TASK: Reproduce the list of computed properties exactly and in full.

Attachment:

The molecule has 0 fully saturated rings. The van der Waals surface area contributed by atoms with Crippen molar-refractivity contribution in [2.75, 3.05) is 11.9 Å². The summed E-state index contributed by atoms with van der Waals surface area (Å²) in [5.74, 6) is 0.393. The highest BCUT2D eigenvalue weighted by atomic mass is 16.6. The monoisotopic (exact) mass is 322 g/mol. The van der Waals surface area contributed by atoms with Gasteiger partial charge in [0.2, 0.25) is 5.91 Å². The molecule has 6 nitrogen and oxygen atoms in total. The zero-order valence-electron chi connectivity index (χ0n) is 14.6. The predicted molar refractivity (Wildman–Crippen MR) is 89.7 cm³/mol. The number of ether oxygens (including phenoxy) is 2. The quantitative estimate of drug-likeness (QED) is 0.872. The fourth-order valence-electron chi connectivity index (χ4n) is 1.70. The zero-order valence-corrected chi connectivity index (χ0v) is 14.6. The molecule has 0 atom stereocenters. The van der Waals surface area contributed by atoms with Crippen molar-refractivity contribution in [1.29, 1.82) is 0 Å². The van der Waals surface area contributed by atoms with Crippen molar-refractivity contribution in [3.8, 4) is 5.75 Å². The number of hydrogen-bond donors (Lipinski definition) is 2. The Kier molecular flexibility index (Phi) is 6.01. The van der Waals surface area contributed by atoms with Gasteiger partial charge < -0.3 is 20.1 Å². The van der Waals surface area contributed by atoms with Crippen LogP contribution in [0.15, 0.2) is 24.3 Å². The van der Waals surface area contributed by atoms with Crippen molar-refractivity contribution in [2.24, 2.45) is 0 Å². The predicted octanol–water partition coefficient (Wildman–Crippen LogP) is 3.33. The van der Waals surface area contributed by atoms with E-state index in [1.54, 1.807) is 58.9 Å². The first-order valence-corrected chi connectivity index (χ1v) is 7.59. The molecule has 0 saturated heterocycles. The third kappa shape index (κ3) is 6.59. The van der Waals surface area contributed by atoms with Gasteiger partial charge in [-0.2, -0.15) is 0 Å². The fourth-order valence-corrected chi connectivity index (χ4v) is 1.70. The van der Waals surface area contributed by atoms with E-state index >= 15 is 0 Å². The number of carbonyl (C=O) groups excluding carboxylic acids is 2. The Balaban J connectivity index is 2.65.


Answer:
The molecule has 0 fully saturated rings. The van der Waals surface area contributed by atoms with Crippen molar-refractivity contribution in [2.75, 3.05) is 11.9 Å². The summed E-state index contributed by atoms with van der Waals surface area (Å²) in [5.74, 6) is 0.393. The highest BCUT2D eigenvalue weighted by atomic mass is 16.6. The monoisotopic (exact) mass is 322 g/mol. The van der Waals surface area contributed by atoms with Gasteiger partial charge in [0.2, 0.25) is 5.91 Å². The molecule has 6 nitrogen and oxygen atoms in total. The zero-order valence-electron chi connectivity index (χ0n) is 14.6. The predicted molar refractivity (Wildman–Crippen MR) is 89.7 cm³/mol. The number of ether oxygens (including phenoxy) is 2. The quantitative estimate of drug-likeness (QED) is 0.872. The fourth-order valence-electron chi connectivity index (χ4n) is 1.70. The zero-order valence-corrected chi connectivity index (χ0v) is 14.6. The molecule has 0 atom stereocenters. The van der Waals surface area contributed by atoms with Crippen molar-refractivity contribution in [1.29, 1.82) is 0 Å². The van der Waals surface area contributed by atoms with Crippen molar-refractivity contribution in [3.8, 4) is 5.75 Å². The number of hydrogen-bond donors (Lipinski definition) is 2. The Kier molecular flexibility index (Phi) is 6.01. The van der Waals surface area contributed by atoms with Gasteiger partial charge < -0.3 is 20.1 Å². The van der Waals surface area contributed by atoms with Crippen LogP contribution in [0.15, 0.2) is 24.3 Å². The van der Waals surface area contributed by atoms with Crippen molar-refractivity contribution in [2.24, 2.45) is 0 Å². The predicted octanol–water partition coefficient (Wildman–Crippen LogP) is 3.33. The van der Waals surface area contributed by atoms with E-state index in [1.54, 1.807) is 58.9 Å². The first-order valence-corrected chi connectivity index (χ1v) is 7.59. The molecule has 0 saturated heterocycles. The third kappa shape index (κ3) is 6.59. The van der Waals surface area contributed by atoms with Gasteiger partial charge in [-0.2, -0.15) is 0 Å². The fourth-order valence-corrected chi connectivity index (χ4v) is 1.70. The van der Waals surface area contributed by atoms with E-state index >= 15 is 0 Å². The number of carbonyl (C=O) groups excluding carboxylic acids is 2. The Balaban J connectivity index is 2.65.